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Winter flowering bulbs

Winter flowering bulbs

If you have been given winter flowering bulbs for Christmas or are growing your own to cheer up a dull January, here are a few tips to keep them tip-top.

Compost dries out quickly in centrally heated rooms so check twice a week. Water from the bottom by standing the pot in a tray of water for an hour and then drain the excess.  This technique is especially useful for potted bulbs with moss laid over the compost.

You may need to provide support to keep them upright.  Hyacinths have very heavy flower heads that usually lean outwards and the leaves of Narcissi quickly sprawl as they grow longer.  Four thin flower-sticks around the bulbs with coloured string wound round make a decorative support.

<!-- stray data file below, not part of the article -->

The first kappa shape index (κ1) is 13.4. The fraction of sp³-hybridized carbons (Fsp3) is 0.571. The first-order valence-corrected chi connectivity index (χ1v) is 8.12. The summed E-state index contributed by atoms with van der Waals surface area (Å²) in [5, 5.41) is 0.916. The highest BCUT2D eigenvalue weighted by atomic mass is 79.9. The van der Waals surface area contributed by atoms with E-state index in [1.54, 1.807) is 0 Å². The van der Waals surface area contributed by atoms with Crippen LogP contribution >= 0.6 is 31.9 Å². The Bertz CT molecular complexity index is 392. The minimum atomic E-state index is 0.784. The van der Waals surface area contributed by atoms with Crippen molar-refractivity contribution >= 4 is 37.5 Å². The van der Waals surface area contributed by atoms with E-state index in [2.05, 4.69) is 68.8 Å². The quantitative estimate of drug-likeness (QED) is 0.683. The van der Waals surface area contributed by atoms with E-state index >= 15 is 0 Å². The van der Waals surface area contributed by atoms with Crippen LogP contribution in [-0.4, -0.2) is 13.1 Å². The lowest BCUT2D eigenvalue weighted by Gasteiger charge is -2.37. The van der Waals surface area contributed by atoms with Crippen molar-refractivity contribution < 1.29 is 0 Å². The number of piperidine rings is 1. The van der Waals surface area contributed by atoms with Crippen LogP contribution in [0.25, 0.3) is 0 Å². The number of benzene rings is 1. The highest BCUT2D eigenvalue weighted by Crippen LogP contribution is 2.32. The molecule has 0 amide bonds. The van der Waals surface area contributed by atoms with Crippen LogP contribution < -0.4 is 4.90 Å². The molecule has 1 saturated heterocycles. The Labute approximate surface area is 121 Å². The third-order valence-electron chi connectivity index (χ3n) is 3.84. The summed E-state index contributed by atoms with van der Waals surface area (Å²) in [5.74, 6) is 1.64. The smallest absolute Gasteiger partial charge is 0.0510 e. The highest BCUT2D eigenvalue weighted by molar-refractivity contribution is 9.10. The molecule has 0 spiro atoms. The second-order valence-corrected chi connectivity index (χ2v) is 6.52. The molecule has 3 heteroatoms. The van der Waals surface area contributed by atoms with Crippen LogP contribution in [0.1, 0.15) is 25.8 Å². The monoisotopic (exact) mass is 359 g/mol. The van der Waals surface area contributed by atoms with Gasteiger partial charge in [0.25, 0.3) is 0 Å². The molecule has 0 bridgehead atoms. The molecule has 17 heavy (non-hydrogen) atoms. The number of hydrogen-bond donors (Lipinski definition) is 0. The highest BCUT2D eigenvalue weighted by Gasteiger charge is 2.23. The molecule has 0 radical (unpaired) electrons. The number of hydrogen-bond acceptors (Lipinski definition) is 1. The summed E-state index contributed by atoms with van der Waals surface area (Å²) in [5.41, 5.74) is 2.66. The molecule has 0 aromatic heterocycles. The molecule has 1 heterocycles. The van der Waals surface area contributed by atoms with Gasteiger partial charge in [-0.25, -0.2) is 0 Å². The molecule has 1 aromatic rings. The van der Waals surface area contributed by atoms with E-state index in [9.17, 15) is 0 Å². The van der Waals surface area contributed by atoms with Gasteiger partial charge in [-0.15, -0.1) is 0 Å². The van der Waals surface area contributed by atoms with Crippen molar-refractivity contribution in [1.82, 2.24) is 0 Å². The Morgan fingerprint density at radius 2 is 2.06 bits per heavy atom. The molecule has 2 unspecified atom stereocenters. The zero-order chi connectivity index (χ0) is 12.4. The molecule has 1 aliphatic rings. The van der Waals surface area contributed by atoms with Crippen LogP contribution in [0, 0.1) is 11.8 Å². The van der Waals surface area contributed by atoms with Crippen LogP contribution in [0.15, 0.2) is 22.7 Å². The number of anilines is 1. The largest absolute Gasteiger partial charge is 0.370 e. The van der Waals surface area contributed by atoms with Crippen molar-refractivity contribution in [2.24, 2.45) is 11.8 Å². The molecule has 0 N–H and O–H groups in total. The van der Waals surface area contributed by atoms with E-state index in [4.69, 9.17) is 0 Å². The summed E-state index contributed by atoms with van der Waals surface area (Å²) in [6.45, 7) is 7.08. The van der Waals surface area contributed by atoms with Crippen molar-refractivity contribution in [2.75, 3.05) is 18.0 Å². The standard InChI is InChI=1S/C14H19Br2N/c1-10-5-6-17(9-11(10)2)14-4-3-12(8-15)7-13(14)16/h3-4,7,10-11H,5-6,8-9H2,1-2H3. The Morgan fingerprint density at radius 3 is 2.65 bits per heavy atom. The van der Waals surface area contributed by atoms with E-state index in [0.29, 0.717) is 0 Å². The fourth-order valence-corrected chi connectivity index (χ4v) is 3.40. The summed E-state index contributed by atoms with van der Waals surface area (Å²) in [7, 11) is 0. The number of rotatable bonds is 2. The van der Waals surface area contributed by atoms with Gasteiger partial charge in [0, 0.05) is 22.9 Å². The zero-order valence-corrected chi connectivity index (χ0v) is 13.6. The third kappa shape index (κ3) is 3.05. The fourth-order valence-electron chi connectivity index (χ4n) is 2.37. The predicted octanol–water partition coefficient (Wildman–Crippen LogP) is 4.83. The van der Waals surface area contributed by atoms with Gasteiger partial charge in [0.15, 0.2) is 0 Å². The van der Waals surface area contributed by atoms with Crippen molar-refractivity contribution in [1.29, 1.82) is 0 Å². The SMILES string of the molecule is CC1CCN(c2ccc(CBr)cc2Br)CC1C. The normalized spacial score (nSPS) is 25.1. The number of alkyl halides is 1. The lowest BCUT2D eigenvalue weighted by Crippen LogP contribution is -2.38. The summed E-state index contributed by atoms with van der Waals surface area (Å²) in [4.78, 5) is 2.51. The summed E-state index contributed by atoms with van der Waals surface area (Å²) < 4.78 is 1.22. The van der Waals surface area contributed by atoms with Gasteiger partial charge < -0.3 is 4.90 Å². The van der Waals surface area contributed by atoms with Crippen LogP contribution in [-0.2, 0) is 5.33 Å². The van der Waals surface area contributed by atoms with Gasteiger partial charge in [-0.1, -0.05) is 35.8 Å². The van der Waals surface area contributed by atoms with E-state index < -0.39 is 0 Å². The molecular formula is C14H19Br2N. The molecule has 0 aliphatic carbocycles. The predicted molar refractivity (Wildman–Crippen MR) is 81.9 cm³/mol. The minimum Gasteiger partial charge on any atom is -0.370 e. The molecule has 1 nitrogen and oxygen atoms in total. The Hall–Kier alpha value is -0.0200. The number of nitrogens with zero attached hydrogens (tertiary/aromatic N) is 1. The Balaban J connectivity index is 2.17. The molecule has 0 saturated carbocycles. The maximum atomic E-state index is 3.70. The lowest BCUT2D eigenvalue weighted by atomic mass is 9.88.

Daffodil photoPotted bulbs can be saved for next year but you need to apply a liquid fertiliser and let the leaves die off naturally so that the bulbs are built up again. Or plant them straight out into the garden, much deeper than they are in the pot.  In a pot, forced for Christmas, bulbs are often planted right at the of the compost but in the garden they need to be much deeper.  The general rule is to dig a hole three times the depth of the bulb so that there is twice the depth of soil on top once the hole is filled in.  This makes it much less likely that the bulbs will dry out completely in summer and helps to keep them flowering for many years.

 

Happy Gardening, Alison

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